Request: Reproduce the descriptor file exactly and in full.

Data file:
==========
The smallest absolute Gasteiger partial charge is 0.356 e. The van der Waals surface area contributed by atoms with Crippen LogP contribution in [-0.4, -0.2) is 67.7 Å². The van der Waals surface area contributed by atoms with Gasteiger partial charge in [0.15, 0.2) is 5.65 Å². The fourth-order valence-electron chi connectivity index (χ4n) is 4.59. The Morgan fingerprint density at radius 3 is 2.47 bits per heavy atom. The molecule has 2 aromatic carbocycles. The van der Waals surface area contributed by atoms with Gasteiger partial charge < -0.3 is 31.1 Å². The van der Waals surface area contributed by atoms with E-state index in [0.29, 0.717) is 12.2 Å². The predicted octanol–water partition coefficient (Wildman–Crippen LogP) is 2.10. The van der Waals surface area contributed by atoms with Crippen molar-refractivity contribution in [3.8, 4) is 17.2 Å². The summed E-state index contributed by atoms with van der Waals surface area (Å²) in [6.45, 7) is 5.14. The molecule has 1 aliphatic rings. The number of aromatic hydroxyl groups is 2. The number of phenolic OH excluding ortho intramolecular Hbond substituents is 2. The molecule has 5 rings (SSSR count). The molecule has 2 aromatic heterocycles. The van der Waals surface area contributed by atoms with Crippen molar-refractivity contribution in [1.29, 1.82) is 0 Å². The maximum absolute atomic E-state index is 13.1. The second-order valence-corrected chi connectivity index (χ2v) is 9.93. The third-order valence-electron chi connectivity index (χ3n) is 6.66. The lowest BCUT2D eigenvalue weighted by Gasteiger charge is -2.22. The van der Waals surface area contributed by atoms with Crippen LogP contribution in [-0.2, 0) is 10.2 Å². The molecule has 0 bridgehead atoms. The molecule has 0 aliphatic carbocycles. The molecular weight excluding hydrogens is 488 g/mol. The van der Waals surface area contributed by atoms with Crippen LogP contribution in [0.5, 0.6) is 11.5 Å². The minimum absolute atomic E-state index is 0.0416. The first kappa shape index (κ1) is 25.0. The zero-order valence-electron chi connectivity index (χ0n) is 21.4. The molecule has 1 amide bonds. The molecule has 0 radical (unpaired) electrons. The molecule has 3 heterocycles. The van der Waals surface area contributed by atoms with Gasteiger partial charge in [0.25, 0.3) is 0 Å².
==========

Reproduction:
The smallest absolute Gasteiger partial charge is 0.356 e. The van der Waals surface area contributed by atoms with Crippen LogP contribution in [-0.4, -0.2) is 67.7 Å². The van der Waals surface area contributed by atoms with Gasteiger partial charge in [0.15, 0.2) is 5.65 Å². The fourth-order valence-electron chi connectivity index (χ4n) is 4.59. The Morgan fingerprint density at radius 3 is 2.47 bits per heavy atom. The molecule has 2 aromatic carbocycles. The van der Waals surface area contributed by atoms with Gasteiger partial charge < -0.3 is 31.1 Å². The van der Waals surface area contributed by atoms with E-state index in [0.29, 0.717) is 12.2 Å². The predicted octanol–water partition coefficient (Wildman–Crippen LogP) is 2.10. The van der Waals surface area contributed by atoms with Crippen molar-refractivity contribution in [3.8, 4) is 17.2 Å². The summed E-state index contributed by atoms with van der Waals surface area (Å²) in [6.45, 7) is 5.14. The molecule has 1 aliphatic rings. The number of aromatic hydroxyl groups is 2. The number of phenolic OH excluding ortho intramolecular Hbond substituents is 2. The molecule has 5 rings (SSSR count). The molecule has 2 aromatic heterocycles. The van der Waals surface area contributed by atoms with Crippen molar-refractivity contribution in [1.29, 1.82) is 0 Å². The maximum absolute atomic E-state index is 13.1. The second-order valence-corrected chi connectivity index (χ2v) is 9.93. The third-order valence-electron chi connectivity index (χ3n) is 6.66. The lowest BCUT2D eigenvalue weighted by Gasteiger charge is -2.22. The van der Waals surface area contributed by atoms with Crippen LogP contribution in [-0.2, 0) is 10.2 Å². The molecule has 0 bridgehead atoms. The molecule has 0 aliphatic carbocycles. The molecular weight excluding hydrogens is 488 g/mol. The van der Waals surface area contributed by atoms with Crippen LogP contribution in [0.5, 0.6) is 11.5 Å². The minimum absolute atomic E-state index is 0.0416. The first kappa shape index (κ1) is 25.0. The zero-order valence-electron chi connectivity index (χ0n) is 21.4. The molecule has 1 amide bonds. The molecule has 0 radical (unpaired) electrons. The molecule has 3 heterocycles. The van der Waals surface area contributed by atoms with Gasteiger partial charge in [0.25, 0.3) is 0 Å².